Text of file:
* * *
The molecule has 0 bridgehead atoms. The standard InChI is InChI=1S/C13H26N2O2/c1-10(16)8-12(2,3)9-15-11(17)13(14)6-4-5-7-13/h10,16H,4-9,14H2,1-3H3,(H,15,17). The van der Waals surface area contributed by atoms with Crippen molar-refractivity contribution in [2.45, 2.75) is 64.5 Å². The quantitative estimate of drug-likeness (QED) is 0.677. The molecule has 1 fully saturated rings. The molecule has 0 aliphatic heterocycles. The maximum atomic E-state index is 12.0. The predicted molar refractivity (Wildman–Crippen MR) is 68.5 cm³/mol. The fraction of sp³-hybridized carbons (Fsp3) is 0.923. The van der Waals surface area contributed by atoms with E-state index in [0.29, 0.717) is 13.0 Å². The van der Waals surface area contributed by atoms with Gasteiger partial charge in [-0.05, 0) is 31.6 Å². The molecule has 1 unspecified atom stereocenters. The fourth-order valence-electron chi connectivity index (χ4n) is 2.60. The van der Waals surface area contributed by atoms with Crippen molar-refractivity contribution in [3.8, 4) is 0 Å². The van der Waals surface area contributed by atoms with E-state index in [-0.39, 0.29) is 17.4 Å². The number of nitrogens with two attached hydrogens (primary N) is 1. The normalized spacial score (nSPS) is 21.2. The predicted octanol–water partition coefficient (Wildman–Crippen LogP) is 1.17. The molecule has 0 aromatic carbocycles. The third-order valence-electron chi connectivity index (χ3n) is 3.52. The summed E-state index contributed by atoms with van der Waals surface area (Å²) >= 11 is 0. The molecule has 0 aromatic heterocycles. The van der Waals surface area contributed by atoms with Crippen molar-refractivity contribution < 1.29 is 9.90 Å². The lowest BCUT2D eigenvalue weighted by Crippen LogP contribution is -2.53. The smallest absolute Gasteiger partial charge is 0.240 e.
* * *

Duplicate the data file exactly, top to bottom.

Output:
The molecule has 0 bridgehead atoms. The standard InChI is InChI=1S/C13H26N2O2/c1-10(16)8-12(2,3)9-15-11(17)13(14)6-4-5-7-13/h10,16H,4-9,14H2,1-3H3,(H,15,17). The van der Waals surface area contributed by atoms with Crippen molar-refractivity contribution in [2.45, 2.75) is 64.5 Å². The quantitative estimate of drug-likeness (QED) is 0.677. The molecule has 1 fully saturated rings. The molecule has 0 aliphatic heterocycles. The maximum atomic E-state index is 12.0. The predicted molar refractivity (Wildman–Crippen MR) is 68.5 cm³/mol. The fraction of sp³-hybridized carbons (Fsp3) is 0.923. The van der Waals surface area contributed by atoms with E-state index in [0.29, 0.717) is 13.0 Å². The van der Waals surface area contributed by atoms with Gasteiger partial charge in [-0.05, 0) is 31.6 Å². The molecule has 1 unspecified atom stereocenters. The fourth-order valence-electron chi connectivity index (χ4n) is 2.60. The van der Waals surface area contributed by atoms with Crippen molar-refractivity contribution in [3.8, 4) is 0 Å². The van der Waals surface area contributed by atoms with E-state index in [-0.39, 0.29) is 17.4 Å². The number of nitrogens with two attached hydrogens (primary N) is 1. The normalized spacial score (nSPS) is 21.2. The predicted octanol–water partition coefficient (Wildman–Crippen LogP) is 1.17. The molecule has 0 aromatic carbocycles. The third-order valence-electron chi connectivity index (χ3n) is 3.52. The summed E-state index contributed by atoms with van der Waals surface area (Å²) >= 11 is 0. The molecule has 0 aromatic heterocycles. The van der Waals surface area contributed by atoms with Crippen molar-refractivity contribution < 1.29 is 9.90 Å². The lowest BCUT2D eigenvalue weighted by Crippen LogP contribution is -2.53. The smallest absolute Gasteiger partial charge is 0.240 e.